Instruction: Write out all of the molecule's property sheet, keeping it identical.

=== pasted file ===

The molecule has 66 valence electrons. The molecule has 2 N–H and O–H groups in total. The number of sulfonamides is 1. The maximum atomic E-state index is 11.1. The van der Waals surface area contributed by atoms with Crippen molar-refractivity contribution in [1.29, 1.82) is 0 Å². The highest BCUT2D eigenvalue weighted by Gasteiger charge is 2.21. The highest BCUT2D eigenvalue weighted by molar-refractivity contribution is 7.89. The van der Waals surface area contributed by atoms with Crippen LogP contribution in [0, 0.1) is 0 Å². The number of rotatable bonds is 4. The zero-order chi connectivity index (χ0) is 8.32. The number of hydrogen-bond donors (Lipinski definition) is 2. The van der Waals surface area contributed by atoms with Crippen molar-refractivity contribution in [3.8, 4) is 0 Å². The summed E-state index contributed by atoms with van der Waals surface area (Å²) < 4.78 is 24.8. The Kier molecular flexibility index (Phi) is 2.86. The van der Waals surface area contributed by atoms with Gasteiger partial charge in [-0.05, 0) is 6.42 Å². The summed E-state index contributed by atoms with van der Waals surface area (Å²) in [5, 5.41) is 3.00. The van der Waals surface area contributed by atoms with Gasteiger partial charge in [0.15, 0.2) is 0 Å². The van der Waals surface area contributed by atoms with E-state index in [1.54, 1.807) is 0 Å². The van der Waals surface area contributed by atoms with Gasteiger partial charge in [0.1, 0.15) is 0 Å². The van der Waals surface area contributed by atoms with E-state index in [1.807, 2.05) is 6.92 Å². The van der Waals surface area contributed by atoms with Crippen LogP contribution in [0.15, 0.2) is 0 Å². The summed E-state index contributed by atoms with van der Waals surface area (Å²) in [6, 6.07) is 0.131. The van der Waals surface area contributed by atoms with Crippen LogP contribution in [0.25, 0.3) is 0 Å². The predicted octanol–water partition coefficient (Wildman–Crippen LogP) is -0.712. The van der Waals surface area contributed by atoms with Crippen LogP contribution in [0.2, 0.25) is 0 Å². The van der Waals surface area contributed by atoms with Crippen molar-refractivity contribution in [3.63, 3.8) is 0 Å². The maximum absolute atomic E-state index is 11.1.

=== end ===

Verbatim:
The molecule has 66 valence electrons. The molecule has 2 N–H and O–H groups in total. The number of sulfonamides is 1. The maximum atomic E-state index is 11.1. The van der Waals surface area contributed by atoms with Crippen molar-refractivity contribution in [1.29, 1.82) is 0 Å². The highest BCUT2D eigenvalue weighted by Gasteiger charge is 2.21. The highest BCUT2D eigenvalue weighted by molar-refractivity contribution is 7.89. The van der Waals surface area contributed by atoms with Crippen LogP contribution in [0, 0.1) is 0 Å². The number of rotatable bonds is 4. The zero-order chi connectivity index (χ0) is 8.32. The number of hydrogen-bond donors (Lipinski definition) is 2. The van der Waals surface area contributed by atoms with Crippen molar-refractivity contribution in [3.8, 4) is 0 Å². The summed E-state index contributed by atoms with van der Waals surface area (Å²) < 4.78 is 24.8. The Kier molecular flexibility index (Phi) is 2.86. The van der Waals surface area contributed by atoms with Gasteiger partial charge in [-0.05, 0) is 6.42 Å². The summed E-state index contributed by atoms with van der Waals surface area (Å²) in [5, 5.41) is 3.00. The van der Waals surface area contributed by atoms with Gasteiger partial charge in [0.15, 0.2) is 0 Å². The van der Waals surface area contributed by atoms with E-state index in [1.54, 1.807) is 0 Å². The van der Waals surface area contributed by atoms with Gasteiger partial charge in [0.1, 0.15) is 0 Å². The van der Waals surface area contributed by atoms with E-state index in [1.807, 2.05) is 6.92 Å². The van der Waals surface area contributed by atoms with Crippen LogP contribution in [0.15, 0.2) is 0 Å². The summed E-state index contributed by atoms with van der Waals surface area (Å²) in [6, 6.07) is 0.131. The van der Waals surface area contributed by atoms with Crippen LogP contribution in [0.25, 0.3) is 0 Å². The predicted octanol–water partition coefficient (Wildman–Crippen LogP) is -0.712. The van der Waals surface area contributed by atoms with Crippen LogP contribution in [0.2, 0.25) is 0 Å². The van der Waals surface area contributed by atoms with Crippen molar-refractivity contribution in [3.63, 3.8) is 0 Å². The maximum absolute atomic E-state index is 11.1.